Great news! Diane Ravitch's health has improved (I'm certain it was my matzo ball soup that did the trick) and she has been cleared by her doctors to travel to Chicago to speak on January 11th.

Saintly and patiently progressive Deb Meier lays out her views on democratic education in yet another round of debates at Bridging Differences. This time she's trying to find common ground with traditionalist educator and Common Core advocate, Robert Pondiscio. Pondiscio wrote in the Atlantic that he once considered himself a progressive teacher but now believes that he "damaged" his poor and urban students by teaching self-expressive writing instead of focusing on grammar, sentence structure, and mechanics (as if the two were separable to a good teacher).

Hopefully, this go-around will be a better than the last one when Deb took on the insufferable think-tank hack, Michael Petrilli. Makes me nostalgic for the days of the Meier/Ravitch blog tussles.

Arne Duncan's new flavor of the month is Career Education.

So I've changed my reform plan. Earlier I had advised Chicago schools to militarize their names, ie. Special Forces High School or Navy Seals Elementary, if they wanted to get adequate funding and survive the latest round of "reform."  But nationally, now I'm leaning more towards simply adding the words Career Academy to the school name in order to receive federal funding under Race To The Top. Take the case of Dunbar Early College High School in Dayton.

This from Huffington:
Dunbar was labeled underperforming, so in 2010, the school received money for an overhaul from the federal government, a favorite Duncan project known as "School Improvement Grants." At a later step in that transformation, Dunbar reinvented itself as an "early college" school. But recent visits to schools such as Dunbar, and Duncan's late October visit with President Barack Obama to a New York City school run in partnership with IBM, show that this mentality is shifting, at least rhetorically. At Pathways in Technology Early College High School in New York, Obama called on Congress to fund career education programs to help bolster the economy.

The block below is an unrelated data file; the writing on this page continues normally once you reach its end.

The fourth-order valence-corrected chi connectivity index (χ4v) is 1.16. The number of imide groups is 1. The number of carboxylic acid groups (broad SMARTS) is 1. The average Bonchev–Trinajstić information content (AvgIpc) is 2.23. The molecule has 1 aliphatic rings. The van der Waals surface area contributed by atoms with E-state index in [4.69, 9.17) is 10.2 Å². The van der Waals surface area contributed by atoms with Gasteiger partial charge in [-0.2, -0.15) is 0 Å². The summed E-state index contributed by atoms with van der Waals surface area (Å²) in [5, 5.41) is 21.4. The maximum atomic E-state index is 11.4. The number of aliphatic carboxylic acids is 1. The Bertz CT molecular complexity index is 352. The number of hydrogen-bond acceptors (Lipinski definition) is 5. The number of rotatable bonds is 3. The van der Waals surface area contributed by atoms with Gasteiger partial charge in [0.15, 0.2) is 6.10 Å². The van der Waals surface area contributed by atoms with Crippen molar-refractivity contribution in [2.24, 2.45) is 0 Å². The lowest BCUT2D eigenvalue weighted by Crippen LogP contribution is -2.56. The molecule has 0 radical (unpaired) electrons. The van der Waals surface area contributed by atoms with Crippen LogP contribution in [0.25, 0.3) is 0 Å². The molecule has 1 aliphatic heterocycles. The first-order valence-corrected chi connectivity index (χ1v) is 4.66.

What's in a name? Shakespeare asked. Plenty, when it comes to funding schools.

Thursday, November 14, 2013

Where democracy goes to die...

Chicago's City Council

Progress Illinois Photo
The Mayor's toadies were on full display in yesterday's Council meeting. When the Progressive Caucus moved to get two important measures out on the floor for a vote, Rahm put the hammer down. He even cut off the mic when Caucus leader and Rahm's possible opponent in the upcoming election, Ald. Bob Fioretti, took the floor to support the measures.

The Caucus, which sponsored the two measures — a Tax Increment Financing (TIF) Surplus Ordinance and a resolution calling for a citywide referendum on an elected Chicago school board — invoked "Rule 41" to liberate the legislation from the Rules Committee. That's the committee which some people call the place "where good legislation goes to die." Both measures were sent to the Rules Committee immediately after being introduced.

Many of the 32 Alder-sucks, who had previously co-sponsored the ordinances, ran and hid. Faux-progressive Ald. Ameya Pawar (47th), who co-signed the TIF-surplus ordinance, not only flipped and opposed the  attempt to get it out of committee, he also accused the Progressive Caucus of “throwing my signature back into my face” and asking him to “give my vote to you under pressure.” Pawar went to far as to compare the Progressives with Grover Norquist and the Tea Partyers.

Rahm smiled and probably patted Pawar on the head.

Council Wars: O'Connor was with Vrdolyak 29
But the sleaziest of the Council yes-men was Rahm's floor leader, Ald. Pat O’Connor (40th) who claimed that the move to bring the measures up for a vote was "uncivil," and compared it to the Council Wars of the 1980s. Council Wars was the term given to the battles that saw 29 mostly white aldermen, led by "Fast Eddie" Vrdolyak and "Slow Eddie" Burke, do everything in their power to thwart the city's first black mayor, Harold Washington.
“Those were the worst days that I’ve ever had in this body. And it was because we, as a body, departed from an opportunity to be civil to one another all the time and be able to take opposite ends of a political question and know the difference,” O’Connor said.
No, O'Connor, it wasn't "we as a body." It was the Vrdolyak 29. You might have mentioned that you were an active member of that "uncivil" racist bloc.

I hope people were taking names back on October 16th, when several of these phony progressives were up on stage at the Take Back Chicago rally at UIC, swearing up and down to support the progressive agenda come what may. You know who you are, Will Burns (4th).

Kudos to Fioretti, Aldermen Arena (45th), Sposato (36th), Munoz (22nd), Waguespack (32nd), Foulkes (15th), Hairston (5th), Sawyer (6th) and the few others who had the spine to stand up, vote the right way and speak out for fair funding and democratic decision making for Chicago's public schools without being intimidated by Rahm and his gang.